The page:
Types of Business Entities
Today, there are several business entity options available for entrepreneurs. Like anything else, each of them has advantages and drawbacks.
A sole proprietorship is an unincorporated business entity that is owned by one person. It is very easy to create and operate. Since the business and the individual are identical, there is no paperwork to be filed with the government to form it or special maintenance required to keep the business alive. As long as you continue to call yourself a business, you are one.
Sole proprietorships cannot take advantage of special business income tax rates since all income is considered individual income. Sole proprietors are also not protected from personal liability if they end up in a legal dispute with a client or another person in the course of conducting their business. If a sole proprietor is sued, he is sued in his individual capacity. There are other entities such as a corporation or limited liability company that do offer an owner protection from liability.
General partnerships are formed by two or more persons who carry on a business for profit. Each of those persons is individually responsible for the partnership. This means that each partner is personally liable for the partnership’s debts and legal liabilities. In addition, each partner is jointly and severally liable for the acts of the other partner.
For tax purposes, all partners are considered self-employed and claim their share of the partnership’s income on their individual tax returns (the partnership itself pays no taxes). General partnerships are relatively easy and inexpensive to create and maintain. Although a partnership agreement is not legally required, it usually accompanies the formation of a general partnership. Partnership agreements generally cover topics like transferability, duration, and management control.
A limited partnership is very similar to a general partnership in structure. The main difference is that in a limited partnership, there are two different kinds of partners: general and limited. A limited partner does not take part in the management of the partnership and is not liable for any more than his individual capital investment. This type of entity is created to encourage investors to become limited partners and so they can share in the profits but not lose more than their own contribution. Limited partners must be careful not to participate in the control of the partnership or they may face loosing their status as limited partners.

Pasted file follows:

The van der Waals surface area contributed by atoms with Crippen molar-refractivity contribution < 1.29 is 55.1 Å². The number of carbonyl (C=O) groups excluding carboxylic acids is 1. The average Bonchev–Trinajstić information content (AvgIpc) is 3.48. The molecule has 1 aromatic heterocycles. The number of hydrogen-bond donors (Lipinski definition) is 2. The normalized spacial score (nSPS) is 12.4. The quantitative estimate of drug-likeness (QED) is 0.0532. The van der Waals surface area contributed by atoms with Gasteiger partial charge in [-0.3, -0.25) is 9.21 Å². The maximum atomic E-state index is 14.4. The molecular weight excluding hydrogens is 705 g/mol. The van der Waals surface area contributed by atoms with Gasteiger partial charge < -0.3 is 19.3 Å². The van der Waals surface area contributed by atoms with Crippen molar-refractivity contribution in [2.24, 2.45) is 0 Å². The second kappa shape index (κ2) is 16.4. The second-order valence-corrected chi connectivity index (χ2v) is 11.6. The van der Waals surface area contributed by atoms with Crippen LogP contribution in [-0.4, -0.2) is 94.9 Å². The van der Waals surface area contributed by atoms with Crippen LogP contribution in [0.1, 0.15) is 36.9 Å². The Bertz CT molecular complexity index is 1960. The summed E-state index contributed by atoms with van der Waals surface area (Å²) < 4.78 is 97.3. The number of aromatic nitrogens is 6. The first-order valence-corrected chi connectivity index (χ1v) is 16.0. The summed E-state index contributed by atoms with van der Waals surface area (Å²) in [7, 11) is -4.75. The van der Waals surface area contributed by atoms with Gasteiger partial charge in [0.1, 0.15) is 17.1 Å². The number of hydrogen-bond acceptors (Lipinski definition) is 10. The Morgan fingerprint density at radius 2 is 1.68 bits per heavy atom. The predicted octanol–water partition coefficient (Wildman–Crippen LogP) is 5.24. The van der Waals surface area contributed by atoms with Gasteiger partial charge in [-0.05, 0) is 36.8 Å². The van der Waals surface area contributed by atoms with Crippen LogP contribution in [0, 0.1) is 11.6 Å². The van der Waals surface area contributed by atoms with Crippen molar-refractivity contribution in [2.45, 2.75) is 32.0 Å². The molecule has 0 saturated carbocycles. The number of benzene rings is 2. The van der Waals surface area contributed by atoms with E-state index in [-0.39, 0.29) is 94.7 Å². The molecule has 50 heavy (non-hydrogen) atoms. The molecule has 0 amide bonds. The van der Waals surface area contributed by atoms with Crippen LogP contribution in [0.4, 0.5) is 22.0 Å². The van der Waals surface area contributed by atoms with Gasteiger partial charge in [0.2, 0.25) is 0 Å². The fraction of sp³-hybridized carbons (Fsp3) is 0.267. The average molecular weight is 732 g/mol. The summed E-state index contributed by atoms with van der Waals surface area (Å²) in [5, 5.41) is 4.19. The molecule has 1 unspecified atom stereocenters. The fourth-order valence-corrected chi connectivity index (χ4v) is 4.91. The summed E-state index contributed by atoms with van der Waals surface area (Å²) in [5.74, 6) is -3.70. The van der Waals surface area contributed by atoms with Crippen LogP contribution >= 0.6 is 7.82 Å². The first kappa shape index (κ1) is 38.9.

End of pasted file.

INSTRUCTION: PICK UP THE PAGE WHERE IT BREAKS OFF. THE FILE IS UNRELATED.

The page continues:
Limited Liability Partnership
A limited liability partnership is a general partnership that files a registration with the secretary of state to operate as a limited liability partnership (LLP). Unlike the general partnership, all of the partners in a LLP enjoy protection from many of the partnership’s debts and liabilities. This provides a great advantage over the general partnership.
A “C” corporation is normally created through the state’s statutes for incorporation. It is a separate legal entity once it is formed. A corporation files its own taxes. A “C” corporation can have unlimited numbers of shareholders, and those shareholders can be any kind of legal entity.
Corporations require the most maintenance out of all other business entities. A board of directors must be elected, annual meetings must be held, minutes of corporate meetings must be kept, and stock must be issued. And all this applies even if you are the only shareholder in the corporation. If these formalities aren’t followed, you run the risk of losing your personal liability protection if a court decides that your corporation was just an alter ego of yourself created to keep you safe from law suits (this is sometimes referred to as “piercing the corporate veil”).
Additionally, corporations are said to be subject to “double” taxation, once at the corporate level and once at the shareholder level. You can avoid this drawback by not issuing dividends and simply re-invest your income back in the company. Spending your income on items that are tax-deductible is another way. You could also form an “S” corporation discussed below.
An “S” corporation is much like a “C” corporation in that it is also its own legal entity, protects its shareholders from legal liability, and requires more maintenance. However, an “S” corporation allows shareholders to claim their share of the corporation’s income directly on their personal tax return. This gets around the “double taxation” problem of a “C” corporation. The drawbacks of an “S” corporation are that they are limited to a maximum of 75 shareholders, each shareholder must be a US citizen or resident and there can only be one class of stock. However, if your intention is to keep your business relatively small, this is an excellent option.
Limited Liability Company
A limited liability company (LLC) is for the most part a combination between a corporation and a partnership. An LLC provides the same kind of tax and liability benefits as a corporation, but has the same management structure as a partnership. An LLC has members instead of partners. A member enjoys the protections from the liabilities and the debts of the LLC. An LLC comes into existence when the Articles of Organization are submitted to the state. The LLC members should create an Operating Agreement to govern themselves by.
Regardless of the entity you choose, the steps to forming it are essentially the same:
- Decide which state you want to form your company in. You’ll need to either be physically present in the state you choose, or hire a registered agent who is.
- Choose a name for your company. You’ll need to pick something that isn’t already taken in the state you have chosen.
- Follow the instructions for your state to form your company.